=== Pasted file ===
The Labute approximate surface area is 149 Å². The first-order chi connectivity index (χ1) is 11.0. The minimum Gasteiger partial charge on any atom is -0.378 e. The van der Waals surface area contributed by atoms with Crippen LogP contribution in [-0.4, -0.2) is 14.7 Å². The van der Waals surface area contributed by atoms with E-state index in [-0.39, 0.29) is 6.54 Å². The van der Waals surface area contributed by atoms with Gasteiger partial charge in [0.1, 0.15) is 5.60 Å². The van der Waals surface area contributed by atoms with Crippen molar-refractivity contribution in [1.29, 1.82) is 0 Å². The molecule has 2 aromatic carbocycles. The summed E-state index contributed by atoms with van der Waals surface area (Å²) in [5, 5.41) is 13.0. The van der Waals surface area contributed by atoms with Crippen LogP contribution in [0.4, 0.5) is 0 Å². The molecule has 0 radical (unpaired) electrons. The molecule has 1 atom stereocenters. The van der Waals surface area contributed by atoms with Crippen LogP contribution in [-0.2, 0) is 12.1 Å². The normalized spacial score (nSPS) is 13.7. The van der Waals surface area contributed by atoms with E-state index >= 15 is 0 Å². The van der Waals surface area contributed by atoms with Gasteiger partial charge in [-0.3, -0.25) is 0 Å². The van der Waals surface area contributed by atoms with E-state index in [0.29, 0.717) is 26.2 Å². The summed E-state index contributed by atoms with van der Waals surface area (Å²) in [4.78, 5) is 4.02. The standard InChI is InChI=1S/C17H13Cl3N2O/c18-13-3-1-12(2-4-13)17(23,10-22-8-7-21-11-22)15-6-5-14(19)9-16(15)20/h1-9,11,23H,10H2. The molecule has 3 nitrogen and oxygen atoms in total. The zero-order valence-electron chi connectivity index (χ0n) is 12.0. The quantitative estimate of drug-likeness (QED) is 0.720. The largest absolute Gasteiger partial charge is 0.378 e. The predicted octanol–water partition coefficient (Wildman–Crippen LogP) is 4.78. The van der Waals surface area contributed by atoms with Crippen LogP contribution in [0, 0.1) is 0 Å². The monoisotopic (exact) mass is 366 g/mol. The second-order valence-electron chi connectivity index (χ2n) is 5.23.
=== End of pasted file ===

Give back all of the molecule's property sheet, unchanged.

The Labute approximate surface area is 149 Å². The first-order chi connectivity index (χ1) is 11.0. The minimum Gasteiger partial charge on any atom is -0.378 e. The van der Waals surface area contributed by atoms with Crippen LogP contribution in [-0.4, -0.2) is 14.7 Å². The van der Waals surface area contributed by atoms with E-state index in [-0.39, 0.29) is 6.54 Å². The van der Waals surface area contributed by atoms with Gasteiger partial charge in [0.1, 0.15) is 5.60 Å². The van der Waals surface area contributed by atoms with Crippen molar-refractivity contribution in [1.29, 1.82) is 0 Å². The molecule has 2 aromatic carbocycles. The summed E-state index contributed by atoms with van der Waals surface area (Å²) in [5, 5.41) is 13.0. The van der Waals surface area contributed by atoms with Crippen LogP contribution in [0.4, 0.5) is 0 Å². The molecule has 0 radical (unpaired) electrons. The molecule has 1 atom stereocenters. The van der Waals surface area contributed by atoms with Crippen LogP contribution in [-0.2, 0) is 12.1 Å². The normalized spacial score (nSPS) is 13.7. The van der Waals surface area contributed by atoms with E-state index >= 15 is 0 Å². The van der Waals surface area contributed by atoms with Gasteiger partial charge in [-0.3, -0.25) is 0 Å². The van der Waals surface area contributed by atoms with E-state index in [0.29, 0.717) is 26.2 Å². The summed E-state index contributed by atoms with van der Waals surface area (Å²) in [4.78, 5) is 4.02. The standard InChI is InChI=1S/C17H13Cl3N2O/c18-13-3-1-12(2-4-13)17(23,10-22-8-7-21-11-22)15-6-5-14(19)9-16(15)20/h1-9,11,23H,10H2. The molecule has 3 nitrogen and oxygen atoms in total. The zero-order valence-electron chi connectivity index (χ0n) is 12.0. The quantitative estimate of drug-likeness (QED) is 0.720. The largest absolute Gasteiger partial charge is 0.378 e. The predicted octanol–water partition coefficient (Wildman–Crippen LogP) is 4.78. The van der Waals surface area contributed by atoms with Crippen LogP contribution in [0, 0.1) is 0 Å². The monoisotopic (exact) mass is 366 g/mol. The second-order valence-electron chi connectivity index (χ2n) is 5.23.